A gut-reaction to these odds is to dismiss them as impossible, or to internally anchor on a number that feels more intuitive. But in classic EA tradition, I challenge you to force yourself to come up with numbers using what you know already. What do you think are the chances of nuclear war wiping out humanity before the year 2100? What are the odds that we create superintelligent AI, and what are the odds that it kills or otherwise permanently cripples humanity? If your estimated chances of these plausible future events are substantially different from current prevailing EA wisdom, having that conversation would be useful for EAs and non-EAs alike.
on positionality and changemaking
Scott on effectiveness as unique and individual
The biggest risk of optimizing our altruism through a single theoretical framework and shared movement such as effective altruism is convergence towards addressing the same causes as everyone else while leaving the ways we are uniquely positioned to impact our communities untapped.
Doing good should be less of an optimization problem and more like an orchestra: people playing their parts in the way they can best serve. Contributing to a less "effective" cause might actually be more effective if it sparks your passions enough to go the extra mile or is something you are uniquely able to impact.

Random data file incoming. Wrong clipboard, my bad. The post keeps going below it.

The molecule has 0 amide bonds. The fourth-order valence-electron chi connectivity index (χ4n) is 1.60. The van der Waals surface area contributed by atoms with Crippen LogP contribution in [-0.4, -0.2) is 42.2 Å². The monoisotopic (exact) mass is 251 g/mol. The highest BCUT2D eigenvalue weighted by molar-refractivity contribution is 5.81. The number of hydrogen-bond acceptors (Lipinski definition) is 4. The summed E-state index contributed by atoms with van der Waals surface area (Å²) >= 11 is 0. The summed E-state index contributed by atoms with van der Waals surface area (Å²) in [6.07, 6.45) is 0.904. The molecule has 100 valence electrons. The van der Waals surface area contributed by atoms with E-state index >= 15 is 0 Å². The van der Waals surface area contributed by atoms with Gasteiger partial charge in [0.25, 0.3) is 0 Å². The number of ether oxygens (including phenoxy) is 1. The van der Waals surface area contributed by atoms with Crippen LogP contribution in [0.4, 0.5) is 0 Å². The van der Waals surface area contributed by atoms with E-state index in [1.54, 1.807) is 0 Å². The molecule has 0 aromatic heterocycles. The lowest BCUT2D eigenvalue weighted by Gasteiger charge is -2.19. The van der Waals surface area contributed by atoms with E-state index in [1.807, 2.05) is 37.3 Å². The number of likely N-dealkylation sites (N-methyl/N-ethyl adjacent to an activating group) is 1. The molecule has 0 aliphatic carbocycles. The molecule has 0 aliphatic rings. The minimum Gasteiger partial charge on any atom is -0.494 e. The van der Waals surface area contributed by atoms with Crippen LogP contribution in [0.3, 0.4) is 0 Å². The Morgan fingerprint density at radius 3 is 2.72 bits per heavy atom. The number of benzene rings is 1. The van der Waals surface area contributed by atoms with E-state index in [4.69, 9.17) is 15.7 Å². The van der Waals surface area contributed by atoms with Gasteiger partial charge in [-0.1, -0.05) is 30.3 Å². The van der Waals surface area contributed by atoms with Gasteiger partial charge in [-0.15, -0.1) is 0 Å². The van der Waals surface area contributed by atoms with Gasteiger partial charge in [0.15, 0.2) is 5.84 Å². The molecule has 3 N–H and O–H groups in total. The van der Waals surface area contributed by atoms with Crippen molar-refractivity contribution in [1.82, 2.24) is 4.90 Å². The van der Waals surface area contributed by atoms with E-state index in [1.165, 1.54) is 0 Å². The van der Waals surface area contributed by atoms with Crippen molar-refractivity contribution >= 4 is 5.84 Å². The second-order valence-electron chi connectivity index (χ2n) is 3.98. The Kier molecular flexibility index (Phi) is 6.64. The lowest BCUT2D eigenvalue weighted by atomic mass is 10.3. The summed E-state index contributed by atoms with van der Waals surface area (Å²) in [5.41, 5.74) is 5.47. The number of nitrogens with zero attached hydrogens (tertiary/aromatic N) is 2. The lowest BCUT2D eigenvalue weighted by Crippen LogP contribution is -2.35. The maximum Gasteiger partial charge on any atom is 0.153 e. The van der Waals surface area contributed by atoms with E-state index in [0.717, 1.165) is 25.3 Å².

One thought experiment is to apply Kant's Categorical Imperative (what if everyone did this?) and imagine two competing realities. In one, I fear the same few causes being overfunded and glorified, and in the other, I imagine people engaging in local causes in their backyard - the urbanist who fights for bike infra, the mom who volunteers to save wildlife, the startup founder who solves a problem for people.
The prescriptions of EA are a useful starting point in the absence of specific convictions — if you're unsure which instrument to play. I challenge the reader to find issues that matter to them and avoid outsourcing doing good. Altruism isn't a checkbox, it's a way of life.
Samson on community context and local impact
Reading EA criticism recently, a question beyond the usual “What is good?” emerged: Good for whom? This is the question posed by many critical social science theories: what invisible power structures lie beneath supposedly transparent, objective definitions of value? These structures elevate the privileged and further marginalize the underprivileged, the root cause of much of the poverty and violence that altruists aim to combat.